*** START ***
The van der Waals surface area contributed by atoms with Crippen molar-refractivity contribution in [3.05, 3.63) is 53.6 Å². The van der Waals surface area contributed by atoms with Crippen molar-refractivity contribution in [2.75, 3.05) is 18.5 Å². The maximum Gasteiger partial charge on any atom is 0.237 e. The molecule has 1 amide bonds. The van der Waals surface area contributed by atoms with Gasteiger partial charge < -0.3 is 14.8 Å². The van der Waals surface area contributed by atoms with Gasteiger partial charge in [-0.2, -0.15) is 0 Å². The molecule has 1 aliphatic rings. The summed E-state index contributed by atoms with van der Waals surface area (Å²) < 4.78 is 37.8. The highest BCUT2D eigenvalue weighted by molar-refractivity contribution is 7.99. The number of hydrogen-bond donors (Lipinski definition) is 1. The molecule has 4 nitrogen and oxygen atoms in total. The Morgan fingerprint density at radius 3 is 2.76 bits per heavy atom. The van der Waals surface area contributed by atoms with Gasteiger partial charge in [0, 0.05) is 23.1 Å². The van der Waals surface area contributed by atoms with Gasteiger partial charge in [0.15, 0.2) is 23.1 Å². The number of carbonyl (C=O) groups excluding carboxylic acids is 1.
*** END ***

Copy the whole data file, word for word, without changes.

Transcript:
The van der Waals surface area contributed by atoms with Crippen molar-refractivity contribution in [3.05, 3.63) is 53.6 Å². The van der Waals surface area contributed by atoms with Crippen molar-refractivity contribution in [2.75, 3.05) is 18.5 Å². The maximum Gasteiger partial charge on any atom is 0.237 e. The molecule has 1 amide bonds. The van der Waals surface area contributed by atoms with Gasteiger partial charge < -0.3 is 14.8 Å². The van der Waals surface area contributed by atoms with Gasteiger partial charge in [-0.2, -0.15) is 0 Å². The molecule has 1 aliphatic rings. The summed E-state index contributed by atoms with van der Waals surface area (Å²) < 4.78 is 37.8. The highest BCUT2D eigenvalue weighted by molar-refractivity contribution is 7.99. The number of hydrogen-bond donors (Lipinski definition) is 1. The molecule has 4 nitrogen and oxygen atoms in total. The Morgan fingerprint density at radius 3 is 2.76 bits per heavy atom. The van der Waals surface area contributed by atoms with Gasteiger partial charge in [0, 0.05) is 23.1 Å². The van der Waals surface area contributed by atoms with Gasteiger partial charge in [0.15, 0.2) is 23.1 Å². The number of carbonyl (C=O) groups excluding carboxylic acids is 1.